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Should There be a Universal Basic Income (UBI)?
A UBI erodes the personal and societal incentives for financial responsibility, self-improvement, and hard work.
A UBI grows people's sense of entitlement and makes it harder for them to see the value of hard work.
When a basic standard of living is available to all,
some people will not contribute
to its upkeep. This selfishness creates
resentment in those who do contribute
; an aspect of human nature that a UBI plays out on a much larger scale than previous redistribution schemes.
UBI reduces people's incentive to be productive and make money.
A UBI enables people to work less or leave the workforce permanently.
This presupposes that those are virtues. However, these are merely tools that allow people to improve their living conditions or accomplish a goal when needed.
Being rich achieves the same effect. Since we accept and encourage wealth in society, this would not be a reason to protest the implementation of a UBI.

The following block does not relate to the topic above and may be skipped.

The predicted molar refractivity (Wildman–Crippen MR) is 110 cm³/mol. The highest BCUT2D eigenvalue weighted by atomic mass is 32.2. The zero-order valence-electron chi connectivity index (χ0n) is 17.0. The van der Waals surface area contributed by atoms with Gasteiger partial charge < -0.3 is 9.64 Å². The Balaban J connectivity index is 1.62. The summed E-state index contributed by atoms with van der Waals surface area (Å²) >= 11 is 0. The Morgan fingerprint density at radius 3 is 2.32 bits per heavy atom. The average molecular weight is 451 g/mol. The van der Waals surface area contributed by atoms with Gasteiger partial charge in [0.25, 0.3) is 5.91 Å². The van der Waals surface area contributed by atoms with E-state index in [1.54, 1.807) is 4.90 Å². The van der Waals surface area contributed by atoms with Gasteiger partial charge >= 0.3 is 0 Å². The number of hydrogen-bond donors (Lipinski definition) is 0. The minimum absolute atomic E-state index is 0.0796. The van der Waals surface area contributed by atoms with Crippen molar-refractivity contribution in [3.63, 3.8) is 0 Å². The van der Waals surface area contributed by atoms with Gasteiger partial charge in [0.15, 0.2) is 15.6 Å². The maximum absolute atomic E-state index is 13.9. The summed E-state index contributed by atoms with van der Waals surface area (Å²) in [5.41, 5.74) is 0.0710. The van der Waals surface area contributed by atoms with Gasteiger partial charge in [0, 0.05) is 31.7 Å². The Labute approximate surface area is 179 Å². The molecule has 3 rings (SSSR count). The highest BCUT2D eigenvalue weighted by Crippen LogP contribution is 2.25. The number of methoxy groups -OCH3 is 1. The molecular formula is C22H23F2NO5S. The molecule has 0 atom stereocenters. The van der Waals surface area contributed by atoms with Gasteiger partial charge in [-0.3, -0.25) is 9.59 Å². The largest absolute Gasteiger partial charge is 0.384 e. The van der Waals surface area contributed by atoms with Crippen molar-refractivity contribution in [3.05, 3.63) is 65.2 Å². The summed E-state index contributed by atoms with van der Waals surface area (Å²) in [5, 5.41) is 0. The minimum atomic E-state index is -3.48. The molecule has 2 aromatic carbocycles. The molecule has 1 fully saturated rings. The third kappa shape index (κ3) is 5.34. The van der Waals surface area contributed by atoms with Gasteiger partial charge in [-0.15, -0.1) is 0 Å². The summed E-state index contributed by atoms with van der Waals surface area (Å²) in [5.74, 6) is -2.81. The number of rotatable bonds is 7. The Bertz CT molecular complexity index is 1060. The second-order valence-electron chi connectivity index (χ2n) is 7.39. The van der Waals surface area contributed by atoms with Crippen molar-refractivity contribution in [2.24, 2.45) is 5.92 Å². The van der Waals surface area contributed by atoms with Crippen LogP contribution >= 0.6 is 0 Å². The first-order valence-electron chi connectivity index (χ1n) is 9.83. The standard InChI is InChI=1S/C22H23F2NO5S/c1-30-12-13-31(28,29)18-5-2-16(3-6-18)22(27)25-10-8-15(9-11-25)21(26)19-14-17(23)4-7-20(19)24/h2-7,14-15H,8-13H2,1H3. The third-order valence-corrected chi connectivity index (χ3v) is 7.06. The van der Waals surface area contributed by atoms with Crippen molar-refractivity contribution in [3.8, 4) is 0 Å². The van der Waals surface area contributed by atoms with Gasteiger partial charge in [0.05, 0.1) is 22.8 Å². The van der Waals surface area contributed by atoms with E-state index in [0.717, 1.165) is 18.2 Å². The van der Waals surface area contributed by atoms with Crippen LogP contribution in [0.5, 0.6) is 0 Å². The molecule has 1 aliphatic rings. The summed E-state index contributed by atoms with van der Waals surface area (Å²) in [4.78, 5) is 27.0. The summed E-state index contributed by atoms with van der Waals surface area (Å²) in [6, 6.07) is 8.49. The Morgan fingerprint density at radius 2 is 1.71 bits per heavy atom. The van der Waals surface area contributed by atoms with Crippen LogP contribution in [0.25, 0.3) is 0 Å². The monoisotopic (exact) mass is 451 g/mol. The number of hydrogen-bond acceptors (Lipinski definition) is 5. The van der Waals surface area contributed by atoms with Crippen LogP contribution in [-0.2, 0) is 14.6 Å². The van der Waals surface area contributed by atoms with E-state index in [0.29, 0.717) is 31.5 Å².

Some people might be highly internally motivated, by psychological and/or sociological factors, rather than purely due to external factors. Therefore, a UBI is less likely to substantially change their behavior.
A UBI actually enables and encourages all of these things by providing a stable safety net. People would have a greater capacity to develop these values instead of diverting their focus to mere survival (i.e. no more
The UBI is an additional payment within a capitalist economic system. It does not change either the prevalent economic system or the incentive scheme.
Existing income sources (like welfare and high-paying jobs with high tax brackets) disincentivize and penalize people for their hard work. A UBI would solve these issues, so people can move away from what reduces people's incentives to work.